The Maistra group and using LiDAR for site documentation
Whether you are cruising down the Adriatic coast, visiting the famous Game of Thrones filmsets in Dubrovnik or experiencing some of Croatia’s famous cities; with visitors to Croatia more than doubling since 2010, tourism has become an important part of the Croatian economy.
In the North sits the Istrian peninsula, a place known for its beauty, history, amazing food, and a place tourists flock to year on year both domestically and internationally. A sharp increase in visitors has meant that tourism sector has needed to adapt to the exponential growth.
The Maistra group is one of Croatia’s leading tourist companies. They manage 18 hotels, 11 tourist villages and 6 campsites in sought out destinations such as Rovinj, Vrsar, Zagreb and Dubrovnik. With so much property to manage, they need quick and efficient ways to keep their site documentation up to date. In early 2021 they approached GeoSLAMs Croatian dealer, Geocentar, requesting a scan of one of their campsites in Rovinj on the Istrian peninsula.
Working with the ZEB Horizon in Rovinj
Due to the size of the site, 1100m x 700m, the team at Geo-Centar opted to tackle the scan using GeoSLAMs ZEB Horizon, plus aerial photogrammetry. The aim of the survey was to create up to date campsite documentation in the form of 2D vector maps, high resolution 2D raster maps, georeferenced imagery, and a digital terrain model with contours. As a result of the campsites age and need to modernisation, the documentation will serve as a reference for design purposes.
Combining both high resolution orthophotos of the area with the point cloud from the ZEB Horizon, the team were able to capture data quickly, accurately and without disruption. By utilising the walk-and-scan method of capturing data, they were able to make light work of the task.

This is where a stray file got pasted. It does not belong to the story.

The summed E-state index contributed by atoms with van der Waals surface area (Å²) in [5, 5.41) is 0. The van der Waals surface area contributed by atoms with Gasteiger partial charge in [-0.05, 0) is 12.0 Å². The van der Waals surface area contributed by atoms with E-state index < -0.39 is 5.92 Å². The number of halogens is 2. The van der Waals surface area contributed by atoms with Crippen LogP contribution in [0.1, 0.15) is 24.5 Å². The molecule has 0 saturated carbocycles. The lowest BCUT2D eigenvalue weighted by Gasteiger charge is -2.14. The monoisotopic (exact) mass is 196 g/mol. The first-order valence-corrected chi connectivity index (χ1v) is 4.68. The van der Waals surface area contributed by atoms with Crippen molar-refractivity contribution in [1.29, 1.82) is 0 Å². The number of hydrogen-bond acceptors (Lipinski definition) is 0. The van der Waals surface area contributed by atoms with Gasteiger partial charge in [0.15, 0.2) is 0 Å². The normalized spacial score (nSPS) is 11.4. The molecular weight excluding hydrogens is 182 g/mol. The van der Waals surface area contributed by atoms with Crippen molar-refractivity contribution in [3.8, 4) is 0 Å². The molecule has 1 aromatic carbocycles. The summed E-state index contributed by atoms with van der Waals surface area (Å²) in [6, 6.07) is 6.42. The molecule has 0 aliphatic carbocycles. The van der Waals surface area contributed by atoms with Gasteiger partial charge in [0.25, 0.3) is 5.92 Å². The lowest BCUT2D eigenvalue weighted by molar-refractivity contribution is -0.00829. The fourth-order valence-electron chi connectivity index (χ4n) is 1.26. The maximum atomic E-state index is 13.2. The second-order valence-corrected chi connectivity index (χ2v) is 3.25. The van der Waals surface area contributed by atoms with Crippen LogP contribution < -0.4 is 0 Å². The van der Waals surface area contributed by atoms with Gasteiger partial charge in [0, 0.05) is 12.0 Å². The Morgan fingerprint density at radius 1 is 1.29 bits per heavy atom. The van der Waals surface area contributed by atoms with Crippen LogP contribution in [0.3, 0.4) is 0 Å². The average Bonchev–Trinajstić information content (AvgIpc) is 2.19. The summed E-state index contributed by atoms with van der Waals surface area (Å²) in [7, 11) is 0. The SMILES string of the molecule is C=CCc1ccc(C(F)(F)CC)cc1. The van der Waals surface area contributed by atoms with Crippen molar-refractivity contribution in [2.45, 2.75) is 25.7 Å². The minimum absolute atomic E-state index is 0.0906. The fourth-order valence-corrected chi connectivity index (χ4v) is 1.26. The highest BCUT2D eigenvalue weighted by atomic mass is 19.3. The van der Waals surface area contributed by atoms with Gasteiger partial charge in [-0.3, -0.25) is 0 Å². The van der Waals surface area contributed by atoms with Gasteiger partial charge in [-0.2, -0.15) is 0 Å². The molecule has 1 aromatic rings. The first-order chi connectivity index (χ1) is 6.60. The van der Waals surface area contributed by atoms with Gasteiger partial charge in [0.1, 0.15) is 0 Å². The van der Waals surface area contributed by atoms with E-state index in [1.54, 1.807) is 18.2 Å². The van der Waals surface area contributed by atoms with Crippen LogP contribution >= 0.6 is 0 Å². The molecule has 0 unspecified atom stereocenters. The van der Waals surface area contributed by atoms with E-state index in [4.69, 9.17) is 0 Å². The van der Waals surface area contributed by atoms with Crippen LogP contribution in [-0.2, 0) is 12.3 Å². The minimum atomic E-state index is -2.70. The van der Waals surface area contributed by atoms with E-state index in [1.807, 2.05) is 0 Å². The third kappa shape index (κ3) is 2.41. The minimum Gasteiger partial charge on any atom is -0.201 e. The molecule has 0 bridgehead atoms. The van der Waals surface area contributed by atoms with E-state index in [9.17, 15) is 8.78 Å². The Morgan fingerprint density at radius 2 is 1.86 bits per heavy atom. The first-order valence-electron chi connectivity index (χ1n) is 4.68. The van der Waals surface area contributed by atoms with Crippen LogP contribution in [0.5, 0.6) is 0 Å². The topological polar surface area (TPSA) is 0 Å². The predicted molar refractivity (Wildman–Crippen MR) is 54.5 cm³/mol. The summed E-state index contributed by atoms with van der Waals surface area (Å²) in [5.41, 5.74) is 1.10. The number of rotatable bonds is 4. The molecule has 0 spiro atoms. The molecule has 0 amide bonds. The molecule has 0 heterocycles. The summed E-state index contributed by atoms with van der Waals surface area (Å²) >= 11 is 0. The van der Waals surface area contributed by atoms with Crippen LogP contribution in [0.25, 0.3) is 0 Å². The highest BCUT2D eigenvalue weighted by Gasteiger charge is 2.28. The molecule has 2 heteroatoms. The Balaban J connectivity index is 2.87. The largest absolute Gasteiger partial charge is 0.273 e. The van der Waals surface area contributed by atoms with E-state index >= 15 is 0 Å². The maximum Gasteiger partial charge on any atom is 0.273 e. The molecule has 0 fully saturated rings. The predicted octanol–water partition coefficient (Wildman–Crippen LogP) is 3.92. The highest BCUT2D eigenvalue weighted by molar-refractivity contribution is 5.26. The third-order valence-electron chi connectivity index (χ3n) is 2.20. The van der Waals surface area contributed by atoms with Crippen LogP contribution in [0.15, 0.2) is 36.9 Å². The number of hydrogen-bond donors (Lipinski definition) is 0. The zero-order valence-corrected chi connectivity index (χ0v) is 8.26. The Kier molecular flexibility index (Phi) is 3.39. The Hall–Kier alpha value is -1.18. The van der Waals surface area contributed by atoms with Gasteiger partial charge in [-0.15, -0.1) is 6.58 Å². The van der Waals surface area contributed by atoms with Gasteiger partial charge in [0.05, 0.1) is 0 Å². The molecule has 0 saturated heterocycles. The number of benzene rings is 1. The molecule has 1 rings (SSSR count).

Being able to walk and scan is a true blessing in such situations since any other scanning method is either much slower or much more expensive.
In total, 10 scans were conducted which mainly focused on buildings, terrain covered with vegetation and other objects that would be tough to capture with aerial photography. Each scan took approximately 20 minutes, so the team were able to cover the entire 1100m x 700m in just over 3 hours. Using the scans, the team were able to extract roads, sports fields, fences, stairs buildings and roads.
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Accurately Mapping Informal Settlements in Bengaluru, India
The informal settlements in Bengaluru, India, house roughly 16% of the city’s population and there are around 500 recognised in this area.
Currently, Bengaluru is going through a period of modernisation and urbanisation which has caused the city limits to expand. As a result, the local government must provide documents of every house, detailing accurate measurements of its structure, such as boundary lines and roof heights.
The government has plans to formally declare ownership of the settlements to the people living in them, which means a map of the whole area was needed.
The Informal Settlements Narrow Lanes and Changing Environments
A team from a reputed geospatial company appointed by government, surveyed the area and collected this data. This involved mapping the informal settlements in Bengaluru with their complex layouts. The task was challenging as they include many narrow lanes that are difficult to access. Additionally, people were going about their daily activities.
Furthermore, some parts of the settlements are in dark and cramped areas whereas others are in direct sunlight. Consequently, the team needed to find adaptable solutions and technology that could handle these difficult environments, as well as deliver on the task in hand.
The area in question is a no-fly zone, which meant that drones were not an option. However, other methods for capturing data such as static scanning wouldn’t be feasible because of the busyness of the area. The cramped streets also meant the team would struggle to use a backpack solution either.
Scanning Difficult to Access Areas with ZEB Horizon
A fast and effective way to map the informal settlements was to walk through the complex passages, and a handheld laser scanner was the most suitable option. The geospatial company chose GeoSLAM’s ZEB Horizon scanner, due to its quick method of capturing accurate data and ease of use. The lightweight solution means that only one person is required to scan an area at any one time. This is less disruptive to the surveying team, which in turn is cost effective for them and their client.